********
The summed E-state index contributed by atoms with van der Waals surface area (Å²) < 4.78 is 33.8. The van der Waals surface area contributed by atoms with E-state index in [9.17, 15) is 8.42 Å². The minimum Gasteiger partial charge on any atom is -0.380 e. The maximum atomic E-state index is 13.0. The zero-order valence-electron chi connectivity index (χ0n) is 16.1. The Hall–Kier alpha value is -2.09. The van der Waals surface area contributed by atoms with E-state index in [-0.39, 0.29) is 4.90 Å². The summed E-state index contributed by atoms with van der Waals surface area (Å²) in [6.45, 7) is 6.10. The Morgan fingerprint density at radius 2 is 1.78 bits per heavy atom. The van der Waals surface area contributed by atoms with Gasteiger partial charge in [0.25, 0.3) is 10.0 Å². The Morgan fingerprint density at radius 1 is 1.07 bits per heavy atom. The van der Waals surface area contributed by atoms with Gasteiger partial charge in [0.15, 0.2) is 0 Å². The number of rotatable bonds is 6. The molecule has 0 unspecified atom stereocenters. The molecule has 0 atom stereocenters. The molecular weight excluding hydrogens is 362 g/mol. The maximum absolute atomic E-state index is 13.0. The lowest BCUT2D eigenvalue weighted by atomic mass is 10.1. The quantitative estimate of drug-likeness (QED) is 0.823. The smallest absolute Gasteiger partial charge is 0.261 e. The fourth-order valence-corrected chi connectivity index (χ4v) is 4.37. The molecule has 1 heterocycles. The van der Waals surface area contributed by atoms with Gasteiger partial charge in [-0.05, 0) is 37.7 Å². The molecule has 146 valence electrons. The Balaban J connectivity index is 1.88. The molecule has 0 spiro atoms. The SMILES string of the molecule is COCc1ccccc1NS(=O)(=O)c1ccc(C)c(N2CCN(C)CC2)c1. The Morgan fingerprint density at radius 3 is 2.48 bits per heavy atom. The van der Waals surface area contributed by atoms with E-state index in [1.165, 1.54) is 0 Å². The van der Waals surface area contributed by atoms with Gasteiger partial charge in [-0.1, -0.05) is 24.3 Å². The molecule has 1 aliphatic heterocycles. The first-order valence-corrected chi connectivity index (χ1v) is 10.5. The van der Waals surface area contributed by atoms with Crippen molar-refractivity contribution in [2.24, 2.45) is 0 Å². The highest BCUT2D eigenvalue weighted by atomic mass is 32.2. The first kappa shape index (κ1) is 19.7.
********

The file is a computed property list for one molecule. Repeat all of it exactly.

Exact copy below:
The summed E-state index contributed by atoms with van der Waals surface area (Å²) < 4.78 is 33.8. The van der Waals surface area contributed by atoms with E-state index in [9.17, 15) is 8.42 Å². The minimum Gasteiger partial charge on any atom is -0.380 e. The maximum atomic E-state index is 13.0. The zero-order valence-electron chi connectivity index (χ0n) is 16.1. The Hall–Kier alpha value is -2.09. The van der Waals surface area contributed by atoms with E-state index in [-0.39, 0.29) is 4.90 Å². The summed E-state index contributed by atoms with van der Waals surface area (Å²) in [6.45, 7) is 6.10. The Morgan fingerprint density at radius 2 is 1.78 bits per heavy atom. The van der Waals surface area contributed by atoms with Gasteiger partial charge in [0.25, 0.3) is 10.0 Å². The Morgan fingerprint density at radius 1 is 1.07 bits per heavy atom. The van der Waals surface area contributed by atoms with Gasteiger partial charge in [0.15, 0.2) is 0 Å². The number of rotatable bonds is 6. The molecule has 0 unspecified atom stereocenters. The molecule has 0 atom stereocenters. The molecular weight excluding hydrogens is 362 g/mol. The maximum absolute atomic E-state index is 13.0. The lowest BCUT2D eigenvalue weighted by atomic mass is 10.1. The quantitative estimate of drug-likeness (QED) is 0.823. The smallest absolute Gasteiger partial charge is 0.261 e. The fourth-order valence-corrected chi connectivity index (χ4v) is 4.37. The molecule has 1 heterocycles. The van der Waals surface area contributed by atoms with Gasteiger partial charge in [-0.05, 0) is 37.7 Å². The molecule has 146 valence electrons. The Balaban J connectivity index is 1.88. The molecule has 0 spiro atoms. The SMILES string of the molecule is COCc1ccccc1NS(=O)(=O)c1ccc(C)c(N2CCN(C)CC2)c1. The Morgan fingerprint density at radius 3 is 2.48 bits per heavy atom. The van der Waals surface area contributed by atoms with E-state index in [1.165, 1.54) is 0 Å². The van der Waals surface area contributed by atoms with Gasteiger partial charge in [-0.1, -0.05) is 24.3 Å². The molecule has 1 aliphatic heterocycles. The first-order valence-corrected chi connectivity index (χ1v) is 10.5. The van der Waals surface area contributed by atoms with Crippen molar-refractivity contribution in [2.24, 2.45) is 0 Å². The highest BCUT2D eigenvalue weighted by atomic mass is 32.2. The first kappa shape index (κ1) is 19.7.